The spin-rotation of a planet arises from the accretion of angular momentum during its formation, but the details of this process are still unclear.
In the solar system, the equatorial rotation velocities and spin angular momentum of the planets show a clear trend with mass, except for Mercury and Venus which have significantly spun down since their formation due to tidal interactions. Here we report on near-infrared spectroscopic observations at R=100,000 of the young extra-solar gas giant beta Pictoris b.
The absorption signal from carbon monoxide in the planet's thermal spectrum is found to be blueshifted with respect to the velocity of the parent star by (-15+-1.7) km/sec, consistent with a circular orbit. The combined line profile exhibits a rotational broadening of 25+-3 km/sec, meaning that Beta Pictoris b spins significantly faster than any planet in the solar system, in line with the extrapolation of the known trend in spin velocity with planet mass.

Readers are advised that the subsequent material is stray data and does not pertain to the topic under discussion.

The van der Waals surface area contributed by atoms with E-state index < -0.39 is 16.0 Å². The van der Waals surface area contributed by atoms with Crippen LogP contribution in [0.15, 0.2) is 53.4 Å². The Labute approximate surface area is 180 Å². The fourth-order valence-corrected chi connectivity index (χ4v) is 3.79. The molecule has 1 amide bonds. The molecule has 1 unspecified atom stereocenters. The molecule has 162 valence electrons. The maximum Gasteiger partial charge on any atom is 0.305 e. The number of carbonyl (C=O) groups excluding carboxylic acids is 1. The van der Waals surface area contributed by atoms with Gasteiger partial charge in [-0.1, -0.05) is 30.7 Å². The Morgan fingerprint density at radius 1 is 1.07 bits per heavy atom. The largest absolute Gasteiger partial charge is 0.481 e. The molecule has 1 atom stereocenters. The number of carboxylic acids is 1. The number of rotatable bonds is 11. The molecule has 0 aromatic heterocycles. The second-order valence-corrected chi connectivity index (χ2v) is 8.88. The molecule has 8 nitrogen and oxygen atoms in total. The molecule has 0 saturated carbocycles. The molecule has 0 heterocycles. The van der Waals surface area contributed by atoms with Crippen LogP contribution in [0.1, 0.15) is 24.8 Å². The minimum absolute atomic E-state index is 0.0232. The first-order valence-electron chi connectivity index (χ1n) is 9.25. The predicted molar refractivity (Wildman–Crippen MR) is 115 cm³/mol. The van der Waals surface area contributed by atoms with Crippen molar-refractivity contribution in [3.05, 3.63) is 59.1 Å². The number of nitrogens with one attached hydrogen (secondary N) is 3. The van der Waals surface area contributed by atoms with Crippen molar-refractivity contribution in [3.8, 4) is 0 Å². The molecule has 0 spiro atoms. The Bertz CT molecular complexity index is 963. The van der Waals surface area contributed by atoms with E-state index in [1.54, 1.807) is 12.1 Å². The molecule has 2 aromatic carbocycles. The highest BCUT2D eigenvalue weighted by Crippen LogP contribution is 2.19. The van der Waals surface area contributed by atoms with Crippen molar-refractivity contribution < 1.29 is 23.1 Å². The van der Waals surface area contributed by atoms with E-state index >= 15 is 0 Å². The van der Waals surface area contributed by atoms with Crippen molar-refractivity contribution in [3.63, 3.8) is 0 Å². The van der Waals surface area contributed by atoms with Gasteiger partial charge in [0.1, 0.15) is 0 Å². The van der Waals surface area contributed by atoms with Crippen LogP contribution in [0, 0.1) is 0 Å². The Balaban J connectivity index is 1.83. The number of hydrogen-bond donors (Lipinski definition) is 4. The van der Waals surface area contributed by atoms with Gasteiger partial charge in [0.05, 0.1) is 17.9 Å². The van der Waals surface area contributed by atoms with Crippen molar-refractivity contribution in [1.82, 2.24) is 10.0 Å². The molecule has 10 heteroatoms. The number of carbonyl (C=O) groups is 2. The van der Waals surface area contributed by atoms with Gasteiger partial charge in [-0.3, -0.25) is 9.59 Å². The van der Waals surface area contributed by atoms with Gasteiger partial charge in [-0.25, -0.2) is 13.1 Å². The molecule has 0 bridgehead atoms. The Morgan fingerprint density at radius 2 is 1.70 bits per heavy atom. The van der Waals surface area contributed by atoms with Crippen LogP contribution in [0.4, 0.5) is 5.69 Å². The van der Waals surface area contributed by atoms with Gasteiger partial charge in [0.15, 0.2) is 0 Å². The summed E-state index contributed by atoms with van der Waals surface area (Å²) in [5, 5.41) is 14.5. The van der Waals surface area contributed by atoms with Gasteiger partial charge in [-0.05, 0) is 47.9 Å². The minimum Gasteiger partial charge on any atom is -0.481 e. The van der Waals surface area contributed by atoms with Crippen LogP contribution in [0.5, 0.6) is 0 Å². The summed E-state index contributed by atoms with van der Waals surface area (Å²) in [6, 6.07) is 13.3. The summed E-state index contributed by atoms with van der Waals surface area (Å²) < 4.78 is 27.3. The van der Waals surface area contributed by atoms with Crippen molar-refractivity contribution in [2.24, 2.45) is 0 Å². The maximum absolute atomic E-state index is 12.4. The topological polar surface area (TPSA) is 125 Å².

Ignas Snellen, Bernhard Brandl, Remco de Kok, Matteo Brogi, Jayne Birkby, Henriette Schwarz (Submitted on 29 Apr 2014)
Comments: Appears in the May 1st, 2014 issue of Nature, with title 'Fast spin of a young extrasolar planet'
Subjects: Earth and Planetary Astrophysics (astro-ph.EP)
Cite as: arXiv:1404.7506 [astro-ph.EP] (or arXiv:1404.7506v1 [astro-ph.EP] for this version)
Submission history From: Ignas Snellen [v1] Tue, 29 Apr 2014 20:00:17 GMT (4043kb)
Please follow Astrobiology on Twitter.